Fig. 3 Poor treatment outcome for patients with both impaired memory and within-VAN connectivity (study 1).

Patients with PTSD in study 1 took part in a clinical trial in which they were randomized to an evidence-based psychotherapy treatment (prolonged exposure psychotherapy) or were wait-listed for this treatment (comparison arm). (A) Generalized linear mixed model in an intent-to-treat analysis revealed a moderation of treatment outcome by brain and behavioral metrics (i.e., a treatment group by memory by connectivity by time interaction). A median split on the fMRI connectivity variable is shown and illustrates the mixed model result (i.e., low/high fMRI connectivity in the VAN). (B) Within-VAN fMRI connectivity likewise survived FDR correction across all network pairs in the moderation of treatment outcome (PFDR = 10−7; white asterisk) based on the treatment group by memory by connectivity by time interactions term. The plot shows −log10(P value) of the moderation term (i.e., treatment group by memory by connectivity by time interaction) for each network pair.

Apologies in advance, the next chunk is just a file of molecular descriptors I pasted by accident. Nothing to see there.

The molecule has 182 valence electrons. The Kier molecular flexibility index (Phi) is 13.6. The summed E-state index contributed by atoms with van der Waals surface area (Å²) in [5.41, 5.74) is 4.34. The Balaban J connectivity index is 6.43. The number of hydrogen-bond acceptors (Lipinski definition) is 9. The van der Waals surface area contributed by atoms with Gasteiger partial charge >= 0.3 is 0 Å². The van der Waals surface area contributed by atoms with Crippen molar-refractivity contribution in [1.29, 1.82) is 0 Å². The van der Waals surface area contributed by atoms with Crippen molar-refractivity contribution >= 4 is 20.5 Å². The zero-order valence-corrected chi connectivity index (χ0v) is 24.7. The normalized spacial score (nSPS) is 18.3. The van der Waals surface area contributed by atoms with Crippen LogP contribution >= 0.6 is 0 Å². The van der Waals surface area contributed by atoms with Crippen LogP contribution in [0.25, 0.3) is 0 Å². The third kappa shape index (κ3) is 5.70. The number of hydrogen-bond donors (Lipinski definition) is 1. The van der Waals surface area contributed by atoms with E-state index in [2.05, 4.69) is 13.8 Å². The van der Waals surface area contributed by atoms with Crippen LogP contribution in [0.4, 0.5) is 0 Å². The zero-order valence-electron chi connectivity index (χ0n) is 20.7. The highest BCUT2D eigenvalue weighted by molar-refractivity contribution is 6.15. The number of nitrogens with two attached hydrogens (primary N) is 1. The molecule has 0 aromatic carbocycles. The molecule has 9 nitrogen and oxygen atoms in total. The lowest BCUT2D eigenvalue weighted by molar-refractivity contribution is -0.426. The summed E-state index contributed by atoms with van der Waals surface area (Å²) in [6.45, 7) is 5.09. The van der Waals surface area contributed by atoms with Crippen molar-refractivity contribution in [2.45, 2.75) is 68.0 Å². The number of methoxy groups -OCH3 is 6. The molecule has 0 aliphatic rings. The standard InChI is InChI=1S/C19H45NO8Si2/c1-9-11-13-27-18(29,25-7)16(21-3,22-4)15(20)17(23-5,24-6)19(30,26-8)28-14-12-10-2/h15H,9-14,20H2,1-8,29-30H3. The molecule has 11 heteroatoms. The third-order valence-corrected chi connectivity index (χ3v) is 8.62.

The significant interaction in the prolonged exposure psychotherapy arm arose from the poor treatment response of individuals with both impaired verbal memory and lower within-VAN connectivity (Fig. 3A). Having either intact verbal memory or normal within-VAN connectivity resulted in a robust treatment response. For context, a CAPS-IV score cutoff of 20 is considered symptom remission (42), which many of the individuals without both the memory and connectivity impairments were able to achieve. Thus, this biological stratification within the broader PTSD clinical syndrome may be of clinical significance.